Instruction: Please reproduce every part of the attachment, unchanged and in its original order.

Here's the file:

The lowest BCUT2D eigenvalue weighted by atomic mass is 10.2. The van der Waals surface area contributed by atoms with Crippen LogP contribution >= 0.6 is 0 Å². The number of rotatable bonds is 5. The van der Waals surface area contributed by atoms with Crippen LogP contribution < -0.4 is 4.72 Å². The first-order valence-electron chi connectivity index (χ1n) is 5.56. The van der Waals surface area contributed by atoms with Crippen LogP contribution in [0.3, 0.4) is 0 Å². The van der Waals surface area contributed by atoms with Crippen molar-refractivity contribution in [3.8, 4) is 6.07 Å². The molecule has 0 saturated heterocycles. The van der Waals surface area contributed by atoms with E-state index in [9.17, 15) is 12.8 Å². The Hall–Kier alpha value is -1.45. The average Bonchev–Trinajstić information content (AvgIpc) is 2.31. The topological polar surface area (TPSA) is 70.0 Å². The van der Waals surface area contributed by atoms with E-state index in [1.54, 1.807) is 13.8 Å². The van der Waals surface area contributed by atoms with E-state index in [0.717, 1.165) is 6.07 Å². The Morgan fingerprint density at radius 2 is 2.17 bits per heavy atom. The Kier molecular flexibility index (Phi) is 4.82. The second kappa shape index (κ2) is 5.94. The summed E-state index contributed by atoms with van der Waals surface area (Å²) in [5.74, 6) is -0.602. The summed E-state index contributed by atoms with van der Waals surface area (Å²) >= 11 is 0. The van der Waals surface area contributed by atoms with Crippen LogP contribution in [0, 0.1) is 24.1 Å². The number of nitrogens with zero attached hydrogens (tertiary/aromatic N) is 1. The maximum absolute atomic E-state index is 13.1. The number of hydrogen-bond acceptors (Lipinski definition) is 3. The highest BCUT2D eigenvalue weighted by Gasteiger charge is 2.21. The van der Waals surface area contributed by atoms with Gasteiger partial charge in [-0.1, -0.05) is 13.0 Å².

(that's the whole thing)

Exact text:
The lowest BCUT2D eigenvalue weighted by atomic mass is 10.2. The van der Waals surface area contributed by atoms with Crippen LogP contribution >= 0.6 is 0 Å². The number of rotatable bonds is 5. The van der Waals surface area contributed by atoms with Crippen LogP contribution < -0.4 is 4.72 Å². The first-order valence-electron chi connectivity index (χ1n) is 5.56. The van der Waals surface area contributed by atoms with Crippen LogP contribution in [0.3, 0.4) is 0 Å². The van der Waals surface area contributed by atoms with Crippen molar-refractivity contribution in [3.8, 4) is 6.07 Å². The molecule has 0 saturated heterocycles. The van der Waals surface area contributed by atoms with E-state index in [9.17, 15) is 12.8 Å². The Hall–Kier alpha value is -1.45. The average Bonchev–Trinajstić information content (AvgIpc) is 2.31. The topological polar surface area (TPSA) is 70.0 Å². The van der Waals surface area contributed by atoms with E-state index in [1.54, 1.807) is 13.8 Å². The van der Waals surface area contributed by atoms with E-state index in [0.717, 1.165) is 6.07 Å². The Morgan fingerprint density at radius 2 is 2.17 bits per heavy atom. The Kier molecular flexibility index (Phi) is 4.82. The second kappa shape index (κ2) is 5.94. The summed E-state index contributed by atoms with van der Waals surface area (Å²) in [5.74, 6) is -0.602. The summed E-state index contributed by atoms with van der Waals surface area (Å²) >= 11 is 0. The van der Waals surface area contributed by atoms with Crippen LogP contribution in [0, 0.1) is 24.1 Å². The number of nitrogens with zero attached hydrogens (tertiary/aromatic N) is 1. The maximum absolute atomic E-state index is 13.1. The number of hydrogen-bond acceptors (Lipinski definition) is 3. The highest BCUT2D eigenvalue weighted by Gasteiger charge is 2.21. The van der Waals surface area contributed by atoms with Gasteiger partial charge in [-0.1, -0.05) is 13.0 Å².